The Commission added that where the signature of the shareholder requires his bankers' confirmation, the registrar shall return the certificate to the stockbroker while the broker shall contact the shareholder within two working days of the receipt of a need for shareholder's bankers confirmation.

Power to break-up of company
This new rule is aimed at preventing the creation of monopolies that could affect performances of other listed companies. In this regard, where the Commission is determined that a company constitutes a restraint to the competition that creates a monopoly in a particular industry, it shall order the break up of the company.

'Before the Commission makes a determination to order the break-up, it shall: communicate the basis of its observation to the company in writing and the company will be expected to forward their response to the Commission within 30 days of receipt of the letter; review the company's response and where it is found that competition is restrained, senior officers of the company shall be invited to further defend their position and communicate the final decision.'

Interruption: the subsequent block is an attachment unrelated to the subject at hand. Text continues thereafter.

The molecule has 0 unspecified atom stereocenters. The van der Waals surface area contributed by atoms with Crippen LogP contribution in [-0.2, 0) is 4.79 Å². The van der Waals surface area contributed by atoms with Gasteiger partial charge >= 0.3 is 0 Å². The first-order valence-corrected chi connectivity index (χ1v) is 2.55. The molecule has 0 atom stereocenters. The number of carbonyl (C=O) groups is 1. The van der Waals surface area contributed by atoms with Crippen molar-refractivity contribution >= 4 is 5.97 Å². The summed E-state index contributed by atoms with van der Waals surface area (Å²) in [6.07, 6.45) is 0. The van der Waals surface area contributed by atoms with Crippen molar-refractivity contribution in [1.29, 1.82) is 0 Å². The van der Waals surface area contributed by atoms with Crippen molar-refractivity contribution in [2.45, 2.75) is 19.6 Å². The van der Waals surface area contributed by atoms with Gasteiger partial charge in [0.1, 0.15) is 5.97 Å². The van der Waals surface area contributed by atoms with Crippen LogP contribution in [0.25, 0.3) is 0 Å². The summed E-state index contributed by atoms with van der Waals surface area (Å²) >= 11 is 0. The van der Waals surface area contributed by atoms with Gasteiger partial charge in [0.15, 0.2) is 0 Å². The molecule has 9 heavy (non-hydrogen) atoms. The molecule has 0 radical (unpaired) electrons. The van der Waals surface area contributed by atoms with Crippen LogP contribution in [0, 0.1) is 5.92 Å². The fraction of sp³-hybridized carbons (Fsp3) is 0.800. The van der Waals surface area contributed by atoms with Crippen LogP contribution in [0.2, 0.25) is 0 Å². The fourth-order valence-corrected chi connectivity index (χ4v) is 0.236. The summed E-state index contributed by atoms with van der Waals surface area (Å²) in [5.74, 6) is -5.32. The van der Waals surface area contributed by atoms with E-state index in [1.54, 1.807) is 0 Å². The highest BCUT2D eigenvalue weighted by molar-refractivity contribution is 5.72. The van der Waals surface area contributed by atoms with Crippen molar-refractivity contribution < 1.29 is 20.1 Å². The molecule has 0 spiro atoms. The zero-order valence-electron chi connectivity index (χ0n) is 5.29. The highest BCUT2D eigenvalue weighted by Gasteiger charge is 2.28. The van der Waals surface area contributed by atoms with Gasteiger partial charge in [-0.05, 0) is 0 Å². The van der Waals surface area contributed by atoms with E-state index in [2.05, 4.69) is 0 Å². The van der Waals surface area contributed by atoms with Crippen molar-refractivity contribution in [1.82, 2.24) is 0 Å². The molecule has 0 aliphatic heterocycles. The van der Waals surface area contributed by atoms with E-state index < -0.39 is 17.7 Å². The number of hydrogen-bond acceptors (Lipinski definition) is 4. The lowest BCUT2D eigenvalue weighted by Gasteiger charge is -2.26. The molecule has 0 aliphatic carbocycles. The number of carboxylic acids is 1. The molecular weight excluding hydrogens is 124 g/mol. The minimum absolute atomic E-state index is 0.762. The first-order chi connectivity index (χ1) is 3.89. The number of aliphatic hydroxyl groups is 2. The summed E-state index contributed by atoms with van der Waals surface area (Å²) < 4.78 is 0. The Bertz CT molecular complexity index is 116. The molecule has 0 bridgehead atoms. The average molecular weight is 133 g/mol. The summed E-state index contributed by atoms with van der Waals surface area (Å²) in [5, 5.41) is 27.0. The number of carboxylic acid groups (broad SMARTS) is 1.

It would be recalled that the Governor of the Central Bank of Nigeria (CBN), Mr. Sanusi Lamido Sanusi , last year told stockbrokers on the Lagos floor of the Nigerian Stock Exchange (NSE) that everybody , the brokers, the registrars, issuer, underwriters etc should be blamed for the crisis that rocked the nation's stock market in 2008 and 2009.

To aver recurrence of this scenario, Ms Oteh said : 'The requirement to make underwriting of issues the discretion of the issuers has made underwriting of issues in the market no longer mandatory. However, where an issue is underwritten, the underwriting commitment by a single underwriter shall not be more than three times of its shareholders fund for equity offering and not more than four times for fixed income securities.'